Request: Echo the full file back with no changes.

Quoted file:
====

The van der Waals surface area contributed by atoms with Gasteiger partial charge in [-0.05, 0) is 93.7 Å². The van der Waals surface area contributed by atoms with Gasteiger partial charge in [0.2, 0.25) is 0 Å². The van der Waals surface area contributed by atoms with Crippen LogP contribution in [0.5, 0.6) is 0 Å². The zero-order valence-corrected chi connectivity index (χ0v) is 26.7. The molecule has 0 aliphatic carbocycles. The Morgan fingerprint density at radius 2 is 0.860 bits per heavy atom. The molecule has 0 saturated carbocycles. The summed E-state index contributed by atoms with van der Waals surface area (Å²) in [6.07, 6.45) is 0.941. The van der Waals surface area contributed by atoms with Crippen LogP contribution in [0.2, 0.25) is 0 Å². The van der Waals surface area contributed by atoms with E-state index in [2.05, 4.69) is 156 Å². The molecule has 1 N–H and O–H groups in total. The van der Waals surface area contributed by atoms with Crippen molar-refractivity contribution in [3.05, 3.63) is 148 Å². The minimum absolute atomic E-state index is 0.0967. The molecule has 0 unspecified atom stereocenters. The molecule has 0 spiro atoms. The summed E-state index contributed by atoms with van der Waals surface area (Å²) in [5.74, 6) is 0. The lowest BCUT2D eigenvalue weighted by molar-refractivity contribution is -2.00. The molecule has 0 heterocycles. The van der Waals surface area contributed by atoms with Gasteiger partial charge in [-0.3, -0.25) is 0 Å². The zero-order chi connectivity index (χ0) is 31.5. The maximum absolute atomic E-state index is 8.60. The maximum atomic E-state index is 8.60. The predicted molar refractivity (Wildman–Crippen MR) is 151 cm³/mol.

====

The van der Waals surface area contributed by atoms with Gasteiger partial charge in [-0.05, 0) is 93.7 Å². The van der Waals surface area contributed by atoms with Gasteiger partial charge in [0.2, 0.25) is 0 Å². The van der Waals surface area contributed by atoms with Crippen LogP contribution in [0.5, 0.6) is 0 Å². The zero-order valence-corrected chi connectivity index (χ0v) is 26.7. The molecule has 0 aliphatic carbocycles. The Morgan fingerprint density at radius 2 is 0.860 bits per heavy atom. The molecule has 0 saturated carbocycles. The summed E-state index contributed by atoms with van der Waals surface area (Å²) in [6.07, 6.45) is 0.941. The van der Waals surface area contributed by atoms with Crippen LogP contribution in [0.2, 0.25) is 0 Å². The van der Waals surface area contributed by atoms with E-state index in [2.05, 4.69) is 156 Å². The molecule has 1 N–H and O–H groups in total. The van der Waals surface area contributed by atoms with Crippen molar-refractivity contribution in [3.05, 3.63) is 148 Å². The minimum absolute atomic E-state index is 0.0967. The molecule has 0 unspecified atom stereocenters. The molecule has 0 spiro atoms. The summed E-state index contributed by atoms with van der Waals surface area (Å²) in [5.74, 6) is 0. The lowest BCUT2D eigenvalue weighted by molar-refractivity contribution is -2.00. The molecule has 0 heterocycles. The van der Waals surface area contributed by atoms with Gasteiger partial charge in [-0.3, -0.25) is 0 Å². The zero-order chi connectivity index (χ0) is 31.5. The maximum absolute atomic E-state index is 8.60. The maximum atomic E-state index is 8.60. The predicted molar refractivity (Wildman–Crippen MR) is 151 cm³/mol.